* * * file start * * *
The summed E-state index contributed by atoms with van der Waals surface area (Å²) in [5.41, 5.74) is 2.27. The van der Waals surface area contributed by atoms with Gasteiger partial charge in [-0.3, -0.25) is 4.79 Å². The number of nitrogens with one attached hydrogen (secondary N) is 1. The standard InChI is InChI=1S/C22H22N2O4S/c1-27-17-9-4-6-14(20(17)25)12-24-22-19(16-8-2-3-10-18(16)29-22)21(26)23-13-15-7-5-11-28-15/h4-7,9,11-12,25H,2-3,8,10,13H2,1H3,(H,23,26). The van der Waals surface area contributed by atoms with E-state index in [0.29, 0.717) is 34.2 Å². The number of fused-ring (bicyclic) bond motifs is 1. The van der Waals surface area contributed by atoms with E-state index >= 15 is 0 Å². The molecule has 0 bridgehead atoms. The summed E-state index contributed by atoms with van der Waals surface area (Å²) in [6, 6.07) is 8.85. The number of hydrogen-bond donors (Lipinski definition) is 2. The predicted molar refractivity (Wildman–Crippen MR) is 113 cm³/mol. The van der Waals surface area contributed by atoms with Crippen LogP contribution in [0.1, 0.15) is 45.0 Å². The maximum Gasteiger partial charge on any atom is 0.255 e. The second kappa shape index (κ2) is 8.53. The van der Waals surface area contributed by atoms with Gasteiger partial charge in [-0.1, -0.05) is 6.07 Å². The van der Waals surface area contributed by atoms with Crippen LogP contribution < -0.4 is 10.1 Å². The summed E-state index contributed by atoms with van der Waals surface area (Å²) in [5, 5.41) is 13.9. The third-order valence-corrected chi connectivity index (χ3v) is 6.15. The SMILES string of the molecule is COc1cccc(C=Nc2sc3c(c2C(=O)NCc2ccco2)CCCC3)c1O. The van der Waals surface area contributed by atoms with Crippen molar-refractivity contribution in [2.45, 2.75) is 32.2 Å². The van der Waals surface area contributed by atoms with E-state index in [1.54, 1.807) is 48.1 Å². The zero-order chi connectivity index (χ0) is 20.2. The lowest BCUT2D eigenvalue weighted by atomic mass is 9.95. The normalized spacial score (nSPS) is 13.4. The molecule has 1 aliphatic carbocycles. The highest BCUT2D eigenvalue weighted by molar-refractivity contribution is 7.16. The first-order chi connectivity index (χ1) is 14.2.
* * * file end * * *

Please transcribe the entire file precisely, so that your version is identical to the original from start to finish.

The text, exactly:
The summed E-state index contributed by atoms with van der Waals surface area (Å²) in [5.41, 5.74) is 2.27. The van der Waals surface area contributed by atoms with Gasteiger partial charge in [-0.3, -0.25) is 4.79 Å². The number of nitrogens with one attached hydrogen (secondary N) is 1. The standard InChI is InChI=1S/C22H22N2O4S/c1-27-17-9-4-6-14(20(17)25)12-24-22-19(16-8-2-3-10-18(16)29-22)21(26)23-13-15-7-5-11-28-15/h4-7,9,11-12,25H,2-3,8,10,13H2,1H3,(H,23,26). The van der Waals surface area contributed by atoms with E-state index in [0.29, 0.717) is 34.2 Å². The number of fused-ring (bicyclic) bond motifs is 1. The van der Waals surface area contributed by atoms with E-state index >= 15 is 0 Å². The molecule has 0 bridgehead atoms. The summed E-state index contributed by atoms with van der Waals surface area (Å²) in [6, 6.07) is 8.85. The number of hydrogen-bond donors (Lipinski definition) is 2. The predicted molar refractivity (Wildman–Crippen MR) is 113 cm³/mol. The van der Waals surface area contributed by atoms with Crippen LogP contribution in [0.1, 0.15) is 45.0 Å². The maximum Gasteiger partial charge on any atom is 0.255 e. The second kappa shape index (κ2) is 8.53. The van der Waals surface area contributed by atoms with Gasteiger partial charge in [-0.1, -0.05) is 6.07 Å². The van der Waals surface area contributed by atoms with Crippen LogP contribution < -0.4 is 10.1 Å². The summed E-state index contributed by atoms with van der Waals surface area (Å²) in [5, 5.41) is 13.9. The third-order valence-corrected chi connectivity index (χ3v) is 6.15. The SMILES string of the molecule is COc1cccc(C=Nc2sc3c(c2C(=O)NCc2ccco2)CCCC3)c1O. The van der Waals surface area contributed by atoms with Crippen molar-refractivity contribution in [2.45, 2.75) is 32.2 Å². The van der Waals surface area contributed by atoms with E-state index in [1.54, 1.807) is 48.1 Å². The zero-order chi connectivity index (χ0) is 20.2. The lowest BCUT2D eigenvalue weighted by atomic mass is 9.95. The normalized spacial score (nSPS) is 13.4. The molecule has 1 aliphatic carbocycles. The highest BCUT2D eigenvalue weighted by molar-refractivity contribution is 7.16. The first-order chi connectivity index (χ1) is 14.2.